The Interplay of Darkness and Light


Sermon preached by Fr. Antony Hughes on Sunday, February 5, 2022

The Odes of Solomon is a first or second century document known to the Holy Father's and quoted by a few. Olivier Clement used it to great effect in THE ROOTS OF CHRISTIAN MYSTICISM. Here is the quote.

"Blessed are the men and women who are your garden, who grow like trees and flowers grow, who transform their darkness into light. Their roots plunge into darkness; their faces turn toward the light."

The relationship between darkness and light is not black and white. There are many shades of grey. There is always interplay between them. If it were not for the darkness you would not be able to see the light. Light is never absent from darkness for the simple reason that there is no place the Lord is not. He walks with us all along the journey through every valley and every mountain top.

Becoming aware of the shadow inside is essential for spiritual growth. Often the reason we look towards the light is because we have seen or experienced it. Another name for this darkness is suffering. The light of God's love shows the way out of suffering. I often tell people in counseling and confession, "How long do you want to suffer?" And whatever it is you must let go of to be happy, let it go.

There is a quote from our father among the rock stars, David Bowie, that puts a fine point the on the parable of the Pharisee and Publican. "Religion is for people who are afraid of hell. Spirituality is for people who have been there." Perhaps this is where religion and spirituality are most likely to diverge. The Publican had been there and wanted out. The Pharisee was in hell, didn't know it, and was content.

The Pharisee for all his obedience to the letter of the Law created for himself a religion without God. A macho religion with himself at the center. How do we know this? We know because of how he mercilessly judged the repentant Publican. "By their fruits you shall know them," is not about piety. Piety is easily faked. It is about love and humility in dealing with others. Not so easy to fake.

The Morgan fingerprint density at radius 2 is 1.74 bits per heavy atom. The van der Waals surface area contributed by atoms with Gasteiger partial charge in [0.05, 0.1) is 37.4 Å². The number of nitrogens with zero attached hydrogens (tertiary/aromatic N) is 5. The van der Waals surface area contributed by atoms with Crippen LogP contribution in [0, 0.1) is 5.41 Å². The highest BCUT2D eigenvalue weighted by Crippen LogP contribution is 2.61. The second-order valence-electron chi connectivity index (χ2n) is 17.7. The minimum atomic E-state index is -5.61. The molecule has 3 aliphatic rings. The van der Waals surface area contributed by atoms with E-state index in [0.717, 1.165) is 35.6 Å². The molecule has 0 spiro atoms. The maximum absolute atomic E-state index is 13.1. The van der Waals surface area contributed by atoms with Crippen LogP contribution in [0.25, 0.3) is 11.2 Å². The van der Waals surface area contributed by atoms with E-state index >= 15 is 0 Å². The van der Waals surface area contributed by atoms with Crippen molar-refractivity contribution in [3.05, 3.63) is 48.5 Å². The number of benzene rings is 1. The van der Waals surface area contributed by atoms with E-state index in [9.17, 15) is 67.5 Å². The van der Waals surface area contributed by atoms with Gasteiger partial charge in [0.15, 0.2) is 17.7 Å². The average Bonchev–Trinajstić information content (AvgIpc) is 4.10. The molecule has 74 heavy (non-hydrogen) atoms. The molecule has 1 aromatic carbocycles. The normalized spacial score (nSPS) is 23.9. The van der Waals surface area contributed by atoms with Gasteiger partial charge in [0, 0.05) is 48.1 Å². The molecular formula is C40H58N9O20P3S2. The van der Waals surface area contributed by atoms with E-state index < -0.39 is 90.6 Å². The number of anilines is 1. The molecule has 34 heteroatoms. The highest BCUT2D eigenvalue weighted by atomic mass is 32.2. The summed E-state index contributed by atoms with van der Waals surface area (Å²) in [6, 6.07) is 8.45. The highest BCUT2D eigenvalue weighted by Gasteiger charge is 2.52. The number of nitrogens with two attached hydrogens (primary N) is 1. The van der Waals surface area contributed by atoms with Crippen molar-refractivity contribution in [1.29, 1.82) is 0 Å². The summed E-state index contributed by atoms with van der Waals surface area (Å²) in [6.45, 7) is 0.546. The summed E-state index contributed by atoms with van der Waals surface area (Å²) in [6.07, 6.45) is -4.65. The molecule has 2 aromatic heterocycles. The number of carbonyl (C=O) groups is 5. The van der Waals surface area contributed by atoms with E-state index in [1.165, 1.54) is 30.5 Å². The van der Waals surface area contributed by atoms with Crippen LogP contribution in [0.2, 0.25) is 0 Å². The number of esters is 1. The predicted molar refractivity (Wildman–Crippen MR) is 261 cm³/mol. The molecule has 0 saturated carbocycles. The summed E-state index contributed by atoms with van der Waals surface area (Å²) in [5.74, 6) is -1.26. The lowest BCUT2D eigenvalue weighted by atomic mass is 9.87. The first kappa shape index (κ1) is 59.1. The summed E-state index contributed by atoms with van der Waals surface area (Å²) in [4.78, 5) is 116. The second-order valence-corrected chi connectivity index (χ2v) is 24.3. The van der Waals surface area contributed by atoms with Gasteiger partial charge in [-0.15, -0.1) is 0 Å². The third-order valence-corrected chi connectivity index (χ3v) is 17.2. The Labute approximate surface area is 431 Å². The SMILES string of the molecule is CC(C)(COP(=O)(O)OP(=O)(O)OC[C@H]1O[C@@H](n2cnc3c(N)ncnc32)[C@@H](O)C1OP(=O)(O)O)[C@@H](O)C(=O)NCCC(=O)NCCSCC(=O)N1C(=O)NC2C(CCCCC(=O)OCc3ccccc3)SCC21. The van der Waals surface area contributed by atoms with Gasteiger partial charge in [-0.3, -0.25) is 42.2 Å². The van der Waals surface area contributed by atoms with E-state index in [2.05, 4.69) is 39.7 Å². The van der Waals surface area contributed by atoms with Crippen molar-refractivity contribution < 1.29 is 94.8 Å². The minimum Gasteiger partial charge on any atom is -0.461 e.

Without love, we are nothing. Without humility the narrow gate closes. The Pharisee defended himself with a cloak of false righteousness, hiding his narcissism behind his robes and bombasity. It was as if he were saying to God, "My righteousness makes your mercy (and you) unnecessary. Pay attention to that sinner over there. Nothing to see here. I do not really need you after all!"

So many seem to think that transformation comes through the imposition of external forms like rules, regulations, styles of clothes. That is far too easy, culture-bound, ephemeral, and incapable of producing a true and lasting transformation. It is like painting veneer on a rotting piece of wood, putting new wine into old wine skins and white-washing tombs.

In the Exultet sung at the Paschal Vigil in the Western Rite you hear this paradoxical line, "O, happy fault, O necessary sin of Adam, which gained for us so great a Redeemer!" Simply put, in the hands of God sin, suffering, and darkness become tools for spiritual healing.

The Publican came to the Temple to pray because he had become aware of the dark shadow at the root of his life.  Overwhelmed by it he sought refuge in God. In a sense you could say he was enlightened by his darkness and so began his transformation into light.

Righteousness and holiness are gifts of the Spirit. Meister Eckhart underscores this writing that, "...the Uncreated Light alone is what wakes the soul from the darkness of its slumber." When we are ready, when we start to awaken, it is because God is awakening us and not because of our own efforts.  

I want to end with a quote from St. Seraphim of Sarov. It provides a road map to what a true Lenten practice might be.

"You cannot be too gentle, too kind. Shun even to appear harsh in your treatment of each other. Joy, radiant joy, streams from the face of him who gives and kindles joy in the heart of him who that receives. All condemnation is of the devil. Never condemn each other. We condemn others only because we shun knowing ourselves. When we gaze at our own failings, we see such a swamp that nothing in another can equal it. That is why we turn away and make much of the faults of others. Instead of condemning others, strive to reach inner peace. Keep silent, refrain from judgment. This will raise you above the deadly arrows of slander, insult and outrage and will shield your glowing hearts against all evil."

Perhaps Seraphim had the Pharisee in mind when he wrote this.